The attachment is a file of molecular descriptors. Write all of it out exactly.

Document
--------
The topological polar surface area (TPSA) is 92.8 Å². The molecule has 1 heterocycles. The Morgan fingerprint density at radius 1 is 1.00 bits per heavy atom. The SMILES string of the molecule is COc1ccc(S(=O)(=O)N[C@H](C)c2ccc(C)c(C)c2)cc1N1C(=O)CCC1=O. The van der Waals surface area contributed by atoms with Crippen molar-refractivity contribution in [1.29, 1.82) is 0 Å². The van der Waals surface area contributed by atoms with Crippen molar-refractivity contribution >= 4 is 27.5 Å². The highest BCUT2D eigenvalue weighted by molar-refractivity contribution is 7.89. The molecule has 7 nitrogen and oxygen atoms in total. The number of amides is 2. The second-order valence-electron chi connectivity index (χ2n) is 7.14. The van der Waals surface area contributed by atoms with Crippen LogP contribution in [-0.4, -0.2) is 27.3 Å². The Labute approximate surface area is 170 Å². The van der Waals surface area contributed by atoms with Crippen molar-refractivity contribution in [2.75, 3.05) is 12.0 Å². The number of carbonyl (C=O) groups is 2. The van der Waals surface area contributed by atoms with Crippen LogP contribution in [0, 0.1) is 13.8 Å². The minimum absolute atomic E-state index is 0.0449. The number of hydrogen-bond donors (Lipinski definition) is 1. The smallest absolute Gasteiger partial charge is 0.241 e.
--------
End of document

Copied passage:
The topological polar surface area (TPSA) is 92.8 Å². The molecule has 1 heterocycles. The Morgan fingerprint density at radius 1 is 1.00 bits per heavy atom. The SMILES string of the molecule is COc1ccc(S(=O)(=O)N[C@H](C)c2ccc(C)c(C)c2)cc1N1C(=O)CCC1=O. The van der Waals surface area contributed by atoms with Crippen molar-refractivity contribution in [1.29, 1.82) is 0 Å². The van der Waals surface area contributed by atoms with Crippen molar-refractivity contribution >= 4 is 27.5 Å². The highest BCUT2D eigenvalue weighted by molar-refractivity contribution is 7.89. The molecule has 7 nitrogen and oxygen atoms in total. The number of amides is 2. The second-order valence-electron chi connectivity index (χ2n) is 7.14. The van der Waals surface area contributed by atoms with Crippen LogP contribution in [-0.4, -0.2) is 27.3 Å². The Labute approximate surface area is 170 Å². The van der Waals surface area contributed by atoms with Crippen molar-refractivity contribution in [2.75, 3.05) is 12.0 Å². The number of carbonyl (C=O) groups is 2. The van der Waals surface area contributed by atoms with Crippen LogP contribution in [0, 0.1) is 13.8 Å². The minimum absolute atomic E-state index is 0.0449. The number of hydrogen-bond donors (Lipinski definition) is 1. The smallest absolute Gasteiger partial charge is 0.241 e.